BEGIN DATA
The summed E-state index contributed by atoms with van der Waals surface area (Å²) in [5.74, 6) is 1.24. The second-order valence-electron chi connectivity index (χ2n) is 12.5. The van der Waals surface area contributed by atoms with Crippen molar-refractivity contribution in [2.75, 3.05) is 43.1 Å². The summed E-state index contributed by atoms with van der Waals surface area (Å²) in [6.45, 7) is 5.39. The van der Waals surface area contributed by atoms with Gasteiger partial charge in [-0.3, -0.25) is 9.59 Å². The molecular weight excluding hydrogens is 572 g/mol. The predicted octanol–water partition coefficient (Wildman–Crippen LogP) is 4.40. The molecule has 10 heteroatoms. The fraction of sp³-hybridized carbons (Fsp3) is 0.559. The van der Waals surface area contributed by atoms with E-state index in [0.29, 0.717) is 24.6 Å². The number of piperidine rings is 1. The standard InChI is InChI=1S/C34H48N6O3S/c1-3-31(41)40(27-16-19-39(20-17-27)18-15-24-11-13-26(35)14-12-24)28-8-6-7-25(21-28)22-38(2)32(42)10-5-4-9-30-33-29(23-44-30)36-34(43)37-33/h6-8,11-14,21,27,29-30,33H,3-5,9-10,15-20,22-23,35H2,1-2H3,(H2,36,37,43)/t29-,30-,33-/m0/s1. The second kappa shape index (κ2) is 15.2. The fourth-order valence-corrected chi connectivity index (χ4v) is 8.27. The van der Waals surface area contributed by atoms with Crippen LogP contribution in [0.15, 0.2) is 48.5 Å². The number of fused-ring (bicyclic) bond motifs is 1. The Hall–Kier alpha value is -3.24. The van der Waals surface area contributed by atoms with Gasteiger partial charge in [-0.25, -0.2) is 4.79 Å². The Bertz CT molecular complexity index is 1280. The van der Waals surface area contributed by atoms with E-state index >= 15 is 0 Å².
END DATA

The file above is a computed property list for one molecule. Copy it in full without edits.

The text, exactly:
The summed E-state index contributed by atoms with van der Waals surface area (Å²) in [5.74, 6) is 1.24. The second-order valence-electron chi connectivity index (χ2n) is 12.5. The van der Waals surface area contributed by atoms with Crippen molar-refractivity contribution in [2.75, 3.05) is 43.1 Å². The summed E-state index contributed by atoms with van der Waals surface area (Å²) in [6.45, 7) is 5.39. The van der Waals surface area contributed by atoms with Gasteiger partial charge in [-0.3, -0.25) is 9.59 Å². The molecular weight excluding hydrogens is 572 g/mol. The predicted octanol–water partition coefficient (Wildman–Crippen LogP) is 4.40. The molecule has 10 heteroatoms. The fraction of sp³-hybridized carbons (Fsp3) is 0.559. The van der Waals surface area contributed by atoms with E-state index in [0.29, 0.717) is 24.6 Å². The number of piperidine rings is 1. The standard InChI is InChI=1S/C34H48N6O3S/c1-3-31(41)40(27-16-19-39(20-17-27)18-15-24-11-13-26(35)14-12-24)28-8-6-7-25(21-28)22-38(2)32(42)10-5-4-9-30-33-29(23-44-30)36-34(43)37-33/h6-8,11-14,21,27,29-30,33H,3-5,9-10,15-20,22-23,35H2,1-2H3,(H2,36,37,43)/t29-,30-,33-/m0/s1. The second kappa shape index (κ2) is 15.2. The fourth-order valence-corrected chi connectivity index (χ4v) is 8.27. The van der Waals surface area contributed by atoms with Crippen LogP contribution in [0.15, 0.2) is 48.5 Å². The number of fused-ring (bicyclic) bond motifs is 1. The Hall–Kier alpha value is -3.24. The van der Waals surface area contributed by atoms with Gasteiger partial charge in [-0.25, -0.2) is 4.79 Å². The Bertz CT molecular complexity index is 1280. The van der Waals surface area contributed by atoms with E-state index >= 15 is 0 Å².